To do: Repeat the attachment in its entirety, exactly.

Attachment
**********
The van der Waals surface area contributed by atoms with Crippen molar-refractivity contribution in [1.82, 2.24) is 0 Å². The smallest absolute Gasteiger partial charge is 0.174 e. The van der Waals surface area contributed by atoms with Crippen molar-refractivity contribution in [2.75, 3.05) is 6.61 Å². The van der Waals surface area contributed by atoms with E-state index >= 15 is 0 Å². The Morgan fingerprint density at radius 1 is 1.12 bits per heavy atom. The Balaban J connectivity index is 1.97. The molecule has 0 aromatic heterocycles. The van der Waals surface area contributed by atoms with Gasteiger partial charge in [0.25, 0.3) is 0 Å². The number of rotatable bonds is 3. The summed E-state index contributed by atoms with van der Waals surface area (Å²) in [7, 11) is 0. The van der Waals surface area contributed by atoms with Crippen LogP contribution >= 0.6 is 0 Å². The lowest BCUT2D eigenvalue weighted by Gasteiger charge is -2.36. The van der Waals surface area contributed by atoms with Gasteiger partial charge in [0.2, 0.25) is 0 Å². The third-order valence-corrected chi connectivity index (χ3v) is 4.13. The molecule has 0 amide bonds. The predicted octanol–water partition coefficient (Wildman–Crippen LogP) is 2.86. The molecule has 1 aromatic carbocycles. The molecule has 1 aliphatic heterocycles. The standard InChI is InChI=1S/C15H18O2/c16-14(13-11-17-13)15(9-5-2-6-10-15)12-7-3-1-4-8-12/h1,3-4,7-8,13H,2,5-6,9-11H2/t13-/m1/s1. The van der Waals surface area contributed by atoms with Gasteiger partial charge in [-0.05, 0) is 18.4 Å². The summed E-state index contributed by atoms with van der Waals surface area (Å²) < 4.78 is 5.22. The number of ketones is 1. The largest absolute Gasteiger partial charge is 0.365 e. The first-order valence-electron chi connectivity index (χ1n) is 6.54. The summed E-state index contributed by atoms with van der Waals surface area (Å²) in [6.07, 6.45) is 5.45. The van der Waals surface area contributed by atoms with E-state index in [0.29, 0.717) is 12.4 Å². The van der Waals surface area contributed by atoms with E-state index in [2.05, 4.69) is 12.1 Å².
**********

The van der Waals surface area contributed by atoms with Crippen molar-refractivity contribution in [1.82, 2.24) is 0 Å². The smallest absolute Gasteiger partial charge is 0.174 e. The van der Waals surface area contributed by atoms with Crippen molar-refractivity contribution in [2.75, 3.05) is 6.61 Å². The van der Waals surface area contributed by atoms with E-state index >= 15 is 0 Å². The Morgan fingerprint density at radius 1 is 1.12 bits per heavy atom. The Balaban J connectivity index is 1.97. The molecule has 0 aromatic heterocycles. The van der Waals surface area contributed by atoms with Gasteiger partial charge in [0.25, 0.3) is 0 Å². The number of rotatable bonds is 3. The summed E-state index contributed by atoms with van der Waals surface area (Å²) in [7, 11) is 0. The van der Waals surface area contributed by atoms with Crippen LogP contribution >= 0.6 is 0 Å². The lowest BCUT2D eigenvalue weighted by Gasteiger charge is -2.36. The van der Waals surface area contributed by atoms with Gasteiger partial charge in [0.2, 0.25) is 0 Å². The third-order valence-corrected chi connectivity index (χ3v) is 4.13. The molecule has 0 amide bonds. The predicted octanol–water partition coefficient (Wildman–Crippen LogP) is 2.86. The molecule has 1 aromatic carbocycles. The molecule has 1 aliphatic heterocycles. The standard InChI is InChI=1S/C15H18O2/c16-14(13-11-17-13)15(9-5-2-6-10-15)12-7-3-1-4-8-12/h1,3-4,7-8,13H,2,5-6,9-11H2/t13-/m1/s1. The van der Waals surface area contributed by atoms with Gasteiger partial charge in [-0.05, 0) is 18.4 Å². The summed E-state index contributed by atoms with van der Waals surface area (Å²) < 4.78 is 5.22. The number of ketones is 1. The largest absolute Gasteiger partial charge is 0.365 e. The first-order valence-electron chi connectivity index (χ1n) is 6.54. The summed E-state index contributed by atoms with van der Waals surface area (Å²) in [6.07, 6.45) is 5.45. The van der Waals surface area contributed by atoms with E-state index in [0.29, 0.717) is 12.4 Å². The van der Waals surface area contributed by atoms with E-state index in [2.05, 4.69) is 12.1 Å².